It's very natural to treasure your parents' possessions. When you feel you're losing someone, everything connected with him is precious. But if you hang on to all of it it will be overwhelming. Be selective, and then mentally just let the rest go.
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I went to visit him today. I didn't know what to expect since one day he's doing well and the next day he is very lost. I ended up catching him on a very "bad" day, I felt. I'm not sure if this is what he's been like the entire time or this was just one of his days. He was seeing a lot of things and misinterpreting objects for something completely different. He did know who I was though so that helped a lot. It was very very hard seeing him like I've never seen him before. Lots of shaking, blank stares, sentences that made no sense, and limp arms, legs, and neck. It does give me some closure though. I know where he is staying is a good place and they can monitor him constantly. Even in his backwards state of reality, he is still thinking about cars! He would talk about motors (even if sometimes it didn't make sense). It made me chuckle at the fact he still loves hearing and talking about motors crank. That man sure does have a passion! I really feel if I didn't get on this website and hear what you all had to say, I wouldn't of been able to go see him. Im getting stronger every day. Thank you all so so so much. :)
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daddysgirl96, It is not common in Lewy Body Dementia for the person to stop recognizing loved ones. Dad will probably always know you, and that does help! The symptoms that you are seeing on a very bad day may always be present to some degree on very bad days, but there is hope that the right combination of drugs can help reduce some of those symptoms.
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Hi Daddy'sgirl, you've had lots of good advice and you are doing really well.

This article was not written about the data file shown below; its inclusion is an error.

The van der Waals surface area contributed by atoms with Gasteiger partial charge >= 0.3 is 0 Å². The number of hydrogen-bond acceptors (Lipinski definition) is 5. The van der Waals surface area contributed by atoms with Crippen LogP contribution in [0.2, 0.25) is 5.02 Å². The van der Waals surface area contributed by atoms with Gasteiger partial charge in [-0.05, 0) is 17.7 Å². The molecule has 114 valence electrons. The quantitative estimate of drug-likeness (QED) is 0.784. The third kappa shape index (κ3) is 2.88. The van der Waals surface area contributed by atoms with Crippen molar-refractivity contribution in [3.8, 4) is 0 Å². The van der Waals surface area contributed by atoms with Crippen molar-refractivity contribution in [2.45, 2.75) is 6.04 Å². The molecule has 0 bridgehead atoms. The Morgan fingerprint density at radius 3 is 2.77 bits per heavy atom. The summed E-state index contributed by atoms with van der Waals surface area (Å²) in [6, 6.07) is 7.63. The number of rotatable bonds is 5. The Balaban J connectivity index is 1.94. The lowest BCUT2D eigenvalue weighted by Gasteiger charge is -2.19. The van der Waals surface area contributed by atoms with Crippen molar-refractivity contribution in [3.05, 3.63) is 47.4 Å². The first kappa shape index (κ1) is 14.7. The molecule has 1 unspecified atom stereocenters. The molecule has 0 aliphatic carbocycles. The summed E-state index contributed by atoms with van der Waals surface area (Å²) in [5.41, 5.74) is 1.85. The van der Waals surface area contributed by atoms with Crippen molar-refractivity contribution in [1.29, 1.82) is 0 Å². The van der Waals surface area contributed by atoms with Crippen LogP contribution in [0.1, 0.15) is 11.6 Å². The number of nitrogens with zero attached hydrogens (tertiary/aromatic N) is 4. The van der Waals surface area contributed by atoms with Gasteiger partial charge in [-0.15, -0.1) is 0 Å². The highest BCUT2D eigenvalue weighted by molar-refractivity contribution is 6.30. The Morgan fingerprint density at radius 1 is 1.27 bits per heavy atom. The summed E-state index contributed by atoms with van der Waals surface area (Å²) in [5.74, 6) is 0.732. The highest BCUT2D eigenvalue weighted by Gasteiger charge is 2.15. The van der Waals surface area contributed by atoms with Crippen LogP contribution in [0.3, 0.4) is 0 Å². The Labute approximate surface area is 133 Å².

Today is my 69th birthday and Dec 28th 2015 I was told I have Lewy Body dementia. I'm widowed and I look after my BIL who has a different kind of dementia.
Like you (despite the fact I'm so old :~) I was scared and desperately sad.
When I talked to my best friend about it, we started between us to piece together the symptoms and we found that I've had this for more than 10 years, that's even when my husband was alive. We didn't have any idea until 6 months ago when I really did start acting oddly rather than my usual slightly crazy :~) so don't feel bad the symptoms aren't obvious, please let your Mum know that too, 'cos I bet she's blaming herself a lot.
I know it's hard and scary when he's shaking and acting strangely, all I can tell you from when it happens to me is a) it's actually worse if I try to stop it, if I let it happen I'm very, very tired after but it doesn't hurt me. I hope this helps.
As has been said, make memories now, because you can. We none of us know what will happen or when, so don't write Dad off. Even if the very worst happens and Dad's body can not be with you for the big events in life, he will be with you, because he is always with you in your heart and memory.
When I'm 60 next year, a big birthday my darling husband will be there in my heart, just as he was this year.
Your worried about him seeing his hallucinations all the time, in my experience they are not around all the time, they come and go. Lots of luck to you and Mum, maybe she could read some of the things here if she's finding it hard to accept help.